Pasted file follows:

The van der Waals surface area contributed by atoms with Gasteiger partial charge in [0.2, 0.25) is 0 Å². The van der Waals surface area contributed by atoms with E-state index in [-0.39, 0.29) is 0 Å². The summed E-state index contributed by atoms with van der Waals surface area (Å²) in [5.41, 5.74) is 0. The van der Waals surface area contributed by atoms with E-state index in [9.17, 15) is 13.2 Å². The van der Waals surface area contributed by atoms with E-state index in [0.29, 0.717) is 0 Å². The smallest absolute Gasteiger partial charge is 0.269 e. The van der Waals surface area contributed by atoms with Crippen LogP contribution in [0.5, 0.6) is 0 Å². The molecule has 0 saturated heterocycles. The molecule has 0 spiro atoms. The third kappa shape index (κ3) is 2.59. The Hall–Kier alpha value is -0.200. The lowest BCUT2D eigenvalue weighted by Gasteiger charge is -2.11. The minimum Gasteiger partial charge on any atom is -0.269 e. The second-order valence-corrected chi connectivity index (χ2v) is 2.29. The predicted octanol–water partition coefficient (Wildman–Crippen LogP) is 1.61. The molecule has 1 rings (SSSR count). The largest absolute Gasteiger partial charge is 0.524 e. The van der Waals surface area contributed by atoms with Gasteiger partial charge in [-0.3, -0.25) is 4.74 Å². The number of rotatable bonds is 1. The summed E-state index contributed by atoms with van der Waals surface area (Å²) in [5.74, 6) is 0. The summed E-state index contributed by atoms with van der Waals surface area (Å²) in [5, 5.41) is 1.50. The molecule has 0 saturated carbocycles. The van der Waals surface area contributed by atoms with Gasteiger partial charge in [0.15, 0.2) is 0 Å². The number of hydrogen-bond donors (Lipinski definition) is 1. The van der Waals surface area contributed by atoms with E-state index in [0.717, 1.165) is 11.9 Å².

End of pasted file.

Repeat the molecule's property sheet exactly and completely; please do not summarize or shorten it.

The van der Waals surface area contributed by atoms with Gasteiger partial charge in [0.2, 0.25) is 0 Å². The van der Waals surface area contributed by atoms with E-state index in [-0.39, 0.29) is 0 Å². The summed E-state index contributed by atoms with van der Waals surface area (Å²) in [5.41, 5.74) is 0. The van der Waals surface area contributed by atoms with E-state index in [9.17, 15) is 13.2 Å². The van der Waals surface area contributed by atoms with E-state index in [0.29, 0.717) is 0 Å². The smallest absolute Gasteiger partial charge is 0.269 e. The van der Waals surface area contributed by atoms with Crippen LogP contribution in [0.5, 0.6) is 0 Å². The molecule has 0 saturated heterocycles. The molecule has 0 spiro atoms. The third kappa shape index (κ3) is 2.59. The Hall–Kier alpha value is -0.200. The lowest BCUT2D eigenvalue weighted by Gasteiger charge is -2.11. The minimum Gasteiger partial charge on any atom is -0.269 e. The second-order valence-corrected chi connectivity index (χ2v) is 2.29. The predicted octanol–water partition coefficient (Wildman–Crippen LogP) is 1.61. The molecule has 1 rings (SSSR count). The largest absolute Gasteiger partial charge is 0.524 e. The van der Waals surface area contributed by atoms with Gasteiger partial charge in [-0.3, -0.25) is 4.74 Å². The number of rotatable bonds is 1. The summed E-state index contributed by atoms with van der Waals surface area (Å²) in [5.74, 6) is 0. The summed E-state index contributed by atoms with van der Waals surface area (Å²) in [5, 5.41) is 1.50. The molecule has 0 saturated carbocycles. The van der Waals surface area contributed by atoms with Gasteiger partial charge in [0.15, 0.2) is 0 Å². The number of hydrogen-bond donors (Lipinski definition) is 1. The van der Waals surface area contributed by atoms with E-state index in [0.717, 1.165) is 11.9 Å².